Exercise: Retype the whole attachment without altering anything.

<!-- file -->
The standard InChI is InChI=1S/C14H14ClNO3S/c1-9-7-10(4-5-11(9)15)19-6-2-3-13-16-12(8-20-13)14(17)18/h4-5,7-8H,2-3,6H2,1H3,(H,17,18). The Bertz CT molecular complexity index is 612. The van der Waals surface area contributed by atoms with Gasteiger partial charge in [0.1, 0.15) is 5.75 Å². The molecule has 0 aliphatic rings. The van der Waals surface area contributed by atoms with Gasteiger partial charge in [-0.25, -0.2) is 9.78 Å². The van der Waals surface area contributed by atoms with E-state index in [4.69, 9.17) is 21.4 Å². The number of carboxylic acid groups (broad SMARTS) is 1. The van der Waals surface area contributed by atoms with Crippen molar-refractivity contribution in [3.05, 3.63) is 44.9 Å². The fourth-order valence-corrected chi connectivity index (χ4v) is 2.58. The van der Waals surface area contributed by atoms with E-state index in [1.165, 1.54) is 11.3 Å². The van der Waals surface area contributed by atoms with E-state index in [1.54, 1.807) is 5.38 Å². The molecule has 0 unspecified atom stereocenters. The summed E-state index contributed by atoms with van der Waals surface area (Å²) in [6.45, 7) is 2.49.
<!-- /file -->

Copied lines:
The standard InChI is InChI=1S/C14H14ClNO3S/c1-9-7-10(4-5-11(9)15)19-6-2-3-13-16-12(8-20-13)14(17)18/h4-5,7-8H,2-3,6H2,1H3,(H,17,18). The Bertz CT molecular complexity index is 612. The van der Waals surface area contributed by atoms with Gasteiger partial charge in [0.1, 0.15) is 5.75 Å². The molecule has 0 aliphatic rings. The van der Waals surface area contributed by atoms with Gasteiger partial charge in [-0.25, -0.2) is 9.78 Å². The van der Waals surface area contributed by atoms with E-state index in [4.69, 9.17) is 21.4 Å². The number of carboxylic acid groups (broad SMARTS) is 1. The van der Waals surface area contributed by atoms with Crippen molar-refractivity contribution in [3.05, 3.63) is 44.9 Å². The fourth-order valence-corrected chi connectivity index (χ4v) is 2.58. The van der Waals surface area contributed by atoms with E-state index in [1.165, 1.54) is 11.3 Å². The van der Waals surface area contributed by atoms with E-state index in [1.54, 1.807) is 5.38 Å². The molecule has 0 unspecified atom stereocenters. The summed E-state index contributed by atoms with van der Waals surface area (Å²) in [6.45, 7) is 2.49.